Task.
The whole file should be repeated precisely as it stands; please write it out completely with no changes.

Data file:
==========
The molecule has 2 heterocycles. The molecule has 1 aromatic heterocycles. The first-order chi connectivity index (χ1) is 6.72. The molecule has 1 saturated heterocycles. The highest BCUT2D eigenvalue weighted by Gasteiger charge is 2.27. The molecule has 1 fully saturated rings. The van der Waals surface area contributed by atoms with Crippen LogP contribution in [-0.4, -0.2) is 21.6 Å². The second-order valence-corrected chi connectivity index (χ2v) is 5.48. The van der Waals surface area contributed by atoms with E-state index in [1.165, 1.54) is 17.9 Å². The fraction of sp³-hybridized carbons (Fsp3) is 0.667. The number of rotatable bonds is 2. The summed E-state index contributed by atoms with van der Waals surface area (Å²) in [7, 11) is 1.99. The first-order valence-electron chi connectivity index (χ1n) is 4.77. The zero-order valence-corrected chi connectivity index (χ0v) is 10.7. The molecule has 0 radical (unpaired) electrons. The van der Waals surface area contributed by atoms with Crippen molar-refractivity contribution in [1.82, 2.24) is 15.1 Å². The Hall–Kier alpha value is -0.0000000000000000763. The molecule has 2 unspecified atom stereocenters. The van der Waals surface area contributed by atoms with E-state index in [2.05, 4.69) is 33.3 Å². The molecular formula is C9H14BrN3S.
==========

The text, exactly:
The molecule has 2 heterocycles. The molecule has 1 aromatic heterocycles. The first-order chi connectivity index (χ1) is 6.72. The molecule has 1 saturated heterocycles. The highest BCUT2D eigenvalue weighted by Gasteiger charge is 2.27. The molecule has 1 fully saturated rings. The van der Waals surface area contributed by atoms with Crippen LogP contribution in [-0.4, -0.2) is 21.6 Å². The second-order valence-corrected chi connectivity index (χ2v) is 5.48. The van der Waals surface area contributed by atoms with E-state index in [1.165, 1.54) is 17.9 Å². The fraction of sp³-hybridized carbons (Fsp3) is 0.667. The number of rotatable bonds is 2. The summed E-state index contributed by atoms with van der Waals surface area (Å²) in [7, 11) is 1.99. The first-order valence-electron chi connectivity index (χ1n) is 4.77. The zero-order valence-corrected chi connectivity index (χ0v) is 10.7. The molecule has 0 radical (unpaired) electrons. The van der Waals surface area contributed by atoms with Crippen molar-refractivity contribution in [1.82, 2.24) is 15.1 Å². The Hall–Kier alpha value is -0.0000000000000000763. The molecule has 2 unspecified atom stereocenters. The van der Waals surface area contributed by atoms with E-state index in [2.05, 4.69) is 33.3 Å². The molecular formula is C9H14BrN3S.